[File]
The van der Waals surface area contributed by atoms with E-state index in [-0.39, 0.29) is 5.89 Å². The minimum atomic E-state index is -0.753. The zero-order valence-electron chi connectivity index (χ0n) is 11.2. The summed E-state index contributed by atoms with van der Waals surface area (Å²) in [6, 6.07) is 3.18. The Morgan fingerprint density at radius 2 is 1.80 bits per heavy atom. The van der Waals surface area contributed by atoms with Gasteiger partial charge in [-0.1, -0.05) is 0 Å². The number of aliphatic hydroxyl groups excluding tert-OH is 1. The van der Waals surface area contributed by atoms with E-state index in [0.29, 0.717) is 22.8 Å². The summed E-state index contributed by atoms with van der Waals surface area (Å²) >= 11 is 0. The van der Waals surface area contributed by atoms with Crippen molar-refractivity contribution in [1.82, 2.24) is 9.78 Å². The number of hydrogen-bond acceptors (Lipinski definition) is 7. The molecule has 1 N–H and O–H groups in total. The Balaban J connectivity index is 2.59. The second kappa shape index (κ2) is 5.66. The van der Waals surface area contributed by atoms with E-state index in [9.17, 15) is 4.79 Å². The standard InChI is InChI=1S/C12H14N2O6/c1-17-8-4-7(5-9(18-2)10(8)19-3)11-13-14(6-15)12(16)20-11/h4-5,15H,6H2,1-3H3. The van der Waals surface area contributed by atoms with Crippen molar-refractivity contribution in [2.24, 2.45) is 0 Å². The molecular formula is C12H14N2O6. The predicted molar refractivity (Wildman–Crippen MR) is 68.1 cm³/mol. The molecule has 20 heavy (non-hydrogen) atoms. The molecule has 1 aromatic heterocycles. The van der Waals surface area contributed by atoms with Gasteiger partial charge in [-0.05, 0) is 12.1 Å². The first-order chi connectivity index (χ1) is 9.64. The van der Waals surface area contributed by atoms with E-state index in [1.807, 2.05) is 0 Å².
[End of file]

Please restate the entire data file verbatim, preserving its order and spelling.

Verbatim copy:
The van der Waals surface area contributed by atoms with E-state index in [-0.39, 0.29) is 5.89 Å². The minimum atomic E-state index is -0.753. The zero-order valence-electron chi connectivity index (χ0n) is 11.2. The summed E-state index contributed by atoms with van der Waals surface area (Å²) in [6, 6.07) is 3.18. The Morgan fingerprint density at radius 2 is 1.80 bits per heavy atom. The van der Waals surface area contributed by atoms with Gasteiger partial charge in [-0.1, -0.05) is 0 Å². The number of aliphatic hydroxyl groups excluding tert-OH is 1. The van der Waals surface area contributed by atoms with E-state index in [0.29, 0.717) is 22.8 Å². The summed E-state index contributed by atoms with van der Waals surface area (Å²) >= 11 is 0. The van der Waals surface area contributed by atoms with Crippen molar-refractivity contribution in [1.82, 2.24) is 9.78 Å². The number of hydrogen-bond acceptors (Lipinski definition) is 7. The molecule has 1 N–H and O–H groups in total. The Balaban J connectivity index is 2.59. The second kappa shape index (κ2) is 5.66. The van der Waals surface area contributed by atoms with E-state index in [9.17, 15) is 4.79 Å². The standard InChI is InChI=1S/C12H14N2O6/c1-17-8-4-7(5-9(18-2)10(8)19-3)11-13-14(6-15)12(16)20-11/h4-5,15H,6H2,1-3H3. The van der Waals surface area contributed by atoms with Crippen molar-refractivity contribution in [2.24, 2.45) is 0 Å². The molecular formula is C12H14N2O6. The predicted molar refractivity (Wildman–Crippen MR) is 68.1 cm³/mol. The molecule has 20 heavy (non-hydrogen) atoms. The molecule has 1 aromatic heterocycles. The van der Waals surface area contributed by atoms with Gasteiger partial charge in [-0.05, 0) is 12.1 Å². The first-order chi connectivity index (χ1) is 9.64. The van der Waals surface area contributed by atoms with E-state index in [1.807, 2.05) is 0 Å².